The NRA and its members attacked a popular Dallas restaurant after it called for common sense gun regulations. But patrons rallied around the establishment, and the owner has paid it forward.
Threats and intimidation backfired in Dallas over the weekend after NRA members attacked a popular restaurant for supporting the gun safety movement.
Now the owner of the Dallas West End eatery, Ellen's, has announced that on Mother's Day he'll present a $15,000 check to the local chapter of Moms Demand Action, a national gun safety group.
And a lot of that money came from patrons backing the restaurant — some from thousands of miles away.
"I put a significant amount of personal money into it, but the rest came from patrons of the restaurant as well as people calling us from South America, Asia, from countries all around the world," says Joe Groves.
During the NRA's 2018 annual convention in Dallas, some members noticed that at the bottom of Ellen's receipts was printed a call for "reasonable and effective gun regulations." The NRA tweeted an image of a receipt, telling its followers to "steer clear" of the restaurant.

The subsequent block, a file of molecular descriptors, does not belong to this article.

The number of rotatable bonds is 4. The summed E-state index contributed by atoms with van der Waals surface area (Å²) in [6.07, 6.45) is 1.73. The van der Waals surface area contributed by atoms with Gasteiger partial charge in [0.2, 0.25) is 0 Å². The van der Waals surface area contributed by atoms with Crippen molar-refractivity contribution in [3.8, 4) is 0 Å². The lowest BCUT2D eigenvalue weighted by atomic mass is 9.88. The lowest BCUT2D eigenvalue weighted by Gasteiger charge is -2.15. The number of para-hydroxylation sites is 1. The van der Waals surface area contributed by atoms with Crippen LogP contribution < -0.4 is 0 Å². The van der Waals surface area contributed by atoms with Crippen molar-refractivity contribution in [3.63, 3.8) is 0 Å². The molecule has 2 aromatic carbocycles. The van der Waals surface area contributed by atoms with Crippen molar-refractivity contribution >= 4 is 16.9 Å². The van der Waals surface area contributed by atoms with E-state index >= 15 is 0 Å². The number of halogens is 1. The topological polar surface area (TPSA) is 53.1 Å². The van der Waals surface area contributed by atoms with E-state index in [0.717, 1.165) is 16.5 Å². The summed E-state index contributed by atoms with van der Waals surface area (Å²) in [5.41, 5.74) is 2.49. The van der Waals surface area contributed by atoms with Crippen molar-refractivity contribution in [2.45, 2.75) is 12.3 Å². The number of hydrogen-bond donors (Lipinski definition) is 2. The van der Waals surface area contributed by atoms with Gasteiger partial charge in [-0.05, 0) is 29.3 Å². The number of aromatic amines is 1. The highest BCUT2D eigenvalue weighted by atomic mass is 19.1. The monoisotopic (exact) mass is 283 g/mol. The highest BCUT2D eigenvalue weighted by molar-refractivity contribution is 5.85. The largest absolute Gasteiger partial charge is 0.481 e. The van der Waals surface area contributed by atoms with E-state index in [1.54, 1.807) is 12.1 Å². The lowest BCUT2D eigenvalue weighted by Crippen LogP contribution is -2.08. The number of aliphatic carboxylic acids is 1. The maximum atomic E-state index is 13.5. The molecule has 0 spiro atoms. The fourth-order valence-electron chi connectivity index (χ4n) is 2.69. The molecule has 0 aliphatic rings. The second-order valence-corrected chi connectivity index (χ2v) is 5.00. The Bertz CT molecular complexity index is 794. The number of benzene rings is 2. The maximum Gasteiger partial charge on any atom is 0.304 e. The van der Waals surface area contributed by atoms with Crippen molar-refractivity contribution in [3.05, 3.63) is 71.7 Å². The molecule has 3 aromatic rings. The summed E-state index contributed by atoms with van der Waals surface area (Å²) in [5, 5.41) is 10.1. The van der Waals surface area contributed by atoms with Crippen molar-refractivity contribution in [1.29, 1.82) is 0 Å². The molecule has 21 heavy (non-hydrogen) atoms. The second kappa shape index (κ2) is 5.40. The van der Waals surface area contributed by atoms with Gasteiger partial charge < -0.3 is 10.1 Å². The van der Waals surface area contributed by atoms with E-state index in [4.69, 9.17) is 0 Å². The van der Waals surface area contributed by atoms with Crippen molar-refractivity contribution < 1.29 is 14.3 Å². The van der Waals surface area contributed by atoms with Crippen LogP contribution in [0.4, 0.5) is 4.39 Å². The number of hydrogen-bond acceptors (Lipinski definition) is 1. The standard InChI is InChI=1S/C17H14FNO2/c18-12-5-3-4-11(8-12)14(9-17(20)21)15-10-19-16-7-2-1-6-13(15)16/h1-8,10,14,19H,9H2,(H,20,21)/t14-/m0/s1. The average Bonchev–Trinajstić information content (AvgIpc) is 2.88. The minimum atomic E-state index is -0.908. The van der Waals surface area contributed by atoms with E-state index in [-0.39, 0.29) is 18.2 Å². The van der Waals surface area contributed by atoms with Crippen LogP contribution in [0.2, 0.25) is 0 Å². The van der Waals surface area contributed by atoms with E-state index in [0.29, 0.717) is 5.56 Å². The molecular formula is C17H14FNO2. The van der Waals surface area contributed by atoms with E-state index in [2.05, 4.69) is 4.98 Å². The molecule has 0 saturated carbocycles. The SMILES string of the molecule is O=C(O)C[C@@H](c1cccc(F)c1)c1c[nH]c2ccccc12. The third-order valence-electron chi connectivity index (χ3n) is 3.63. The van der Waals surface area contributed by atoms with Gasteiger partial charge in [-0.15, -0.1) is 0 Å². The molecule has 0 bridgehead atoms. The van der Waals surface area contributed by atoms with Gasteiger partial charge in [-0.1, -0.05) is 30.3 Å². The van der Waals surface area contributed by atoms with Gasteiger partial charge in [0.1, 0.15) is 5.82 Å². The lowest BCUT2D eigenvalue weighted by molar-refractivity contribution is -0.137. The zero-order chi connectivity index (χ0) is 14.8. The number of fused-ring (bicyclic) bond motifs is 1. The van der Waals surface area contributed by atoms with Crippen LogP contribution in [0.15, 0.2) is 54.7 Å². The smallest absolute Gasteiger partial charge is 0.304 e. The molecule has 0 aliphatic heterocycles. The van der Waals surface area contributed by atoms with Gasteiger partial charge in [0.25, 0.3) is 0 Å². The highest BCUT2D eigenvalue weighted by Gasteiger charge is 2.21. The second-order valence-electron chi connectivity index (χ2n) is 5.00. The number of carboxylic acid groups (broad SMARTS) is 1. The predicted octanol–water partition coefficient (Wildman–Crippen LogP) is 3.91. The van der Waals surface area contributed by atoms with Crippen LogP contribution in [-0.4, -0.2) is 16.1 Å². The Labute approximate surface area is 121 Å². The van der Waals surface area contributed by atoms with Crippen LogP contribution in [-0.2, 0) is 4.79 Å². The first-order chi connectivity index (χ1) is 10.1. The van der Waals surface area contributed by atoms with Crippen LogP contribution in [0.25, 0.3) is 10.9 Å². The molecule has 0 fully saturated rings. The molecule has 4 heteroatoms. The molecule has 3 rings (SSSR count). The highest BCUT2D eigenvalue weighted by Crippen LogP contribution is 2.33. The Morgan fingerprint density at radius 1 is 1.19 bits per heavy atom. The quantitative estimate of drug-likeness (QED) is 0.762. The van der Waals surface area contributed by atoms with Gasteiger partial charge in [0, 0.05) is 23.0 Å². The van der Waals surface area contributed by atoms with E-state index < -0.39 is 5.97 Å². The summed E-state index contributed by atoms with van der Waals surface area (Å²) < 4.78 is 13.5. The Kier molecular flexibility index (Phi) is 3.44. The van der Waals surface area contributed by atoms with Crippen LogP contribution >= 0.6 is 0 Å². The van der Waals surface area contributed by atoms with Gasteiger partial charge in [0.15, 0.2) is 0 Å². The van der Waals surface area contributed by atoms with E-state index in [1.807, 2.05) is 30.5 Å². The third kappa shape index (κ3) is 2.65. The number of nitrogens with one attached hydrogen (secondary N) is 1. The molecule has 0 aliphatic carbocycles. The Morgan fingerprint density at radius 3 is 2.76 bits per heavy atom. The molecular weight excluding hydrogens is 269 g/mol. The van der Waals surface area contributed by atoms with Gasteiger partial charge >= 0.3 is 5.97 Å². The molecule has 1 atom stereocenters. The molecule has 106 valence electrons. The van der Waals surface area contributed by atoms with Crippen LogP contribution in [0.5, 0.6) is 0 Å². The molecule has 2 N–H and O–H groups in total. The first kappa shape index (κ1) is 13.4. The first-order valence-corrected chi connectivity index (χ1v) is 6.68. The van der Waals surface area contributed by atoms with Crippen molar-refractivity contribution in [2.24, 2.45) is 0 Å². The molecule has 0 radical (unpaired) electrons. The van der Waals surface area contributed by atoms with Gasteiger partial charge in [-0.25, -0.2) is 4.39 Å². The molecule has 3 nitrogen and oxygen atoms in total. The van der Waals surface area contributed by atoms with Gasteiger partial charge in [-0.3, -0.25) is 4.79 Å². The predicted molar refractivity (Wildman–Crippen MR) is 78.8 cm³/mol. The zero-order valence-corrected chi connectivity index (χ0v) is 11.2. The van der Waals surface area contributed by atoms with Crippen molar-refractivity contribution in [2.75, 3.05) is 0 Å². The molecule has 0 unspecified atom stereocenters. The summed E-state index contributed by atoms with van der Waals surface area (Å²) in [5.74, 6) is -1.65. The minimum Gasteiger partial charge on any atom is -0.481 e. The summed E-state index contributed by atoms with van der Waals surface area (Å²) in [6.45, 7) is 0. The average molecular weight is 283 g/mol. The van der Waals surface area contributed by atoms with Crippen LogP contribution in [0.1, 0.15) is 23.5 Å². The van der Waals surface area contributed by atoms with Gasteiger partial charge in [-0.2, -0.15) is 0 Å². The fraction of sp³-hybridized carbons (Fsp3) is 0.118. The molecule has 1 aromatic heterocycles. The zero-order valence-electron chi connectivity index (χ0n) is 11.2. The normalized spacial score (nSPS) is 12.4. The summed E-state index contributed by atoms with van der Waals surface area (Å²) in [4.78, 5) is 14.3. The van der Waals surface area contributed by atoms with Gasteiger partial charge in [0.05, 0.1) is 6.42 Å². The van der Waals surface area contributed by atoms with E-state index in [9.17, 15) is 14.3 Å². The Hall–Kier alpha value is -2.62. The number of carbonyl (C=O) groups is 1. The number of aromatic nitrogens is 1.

"We’ve had people calling and say they’re going to shoot the place up," Groves reported.
Despite the threats, more and more businesses, large and small across the country, are standing up to the NRA's bullying and its radical, deadly agenda.
In the wake of the school massacre in Parkland, a number of major corporations ended their longtime alliances with the NRA.
And the strategy is working. After Walmart and Dick's Sporting Goods made public moves to pull back their gun sales, their brands enjoyed a spike of approval from consumers.
More recently, Dick's has taken the additional step of hiring a lobbyist to further advocate for gun safety initiatives.
Meanwhile, the NRA's annual convention turned out to be a rocky affair. Playing out amidst the backdrop of the group's shadowy ties to Russian operatives, the NRA took lots of hits for demanding that American school teachers be armed at all times, while also agreeing to a no-gun policy during Trump's speech at the convention.
That's because the Secret Service was in charge of security for Trump's speech. And the Secret Service categorically rejects the rhetoric that more guns equals more safety.
As for Ellen's, Groves thinks the gun group completely mishandled the situation.
"In the end, I think the NRA helped us, not only in allowing us to make this generous contribution, but ultimately to create the conversation we need to have."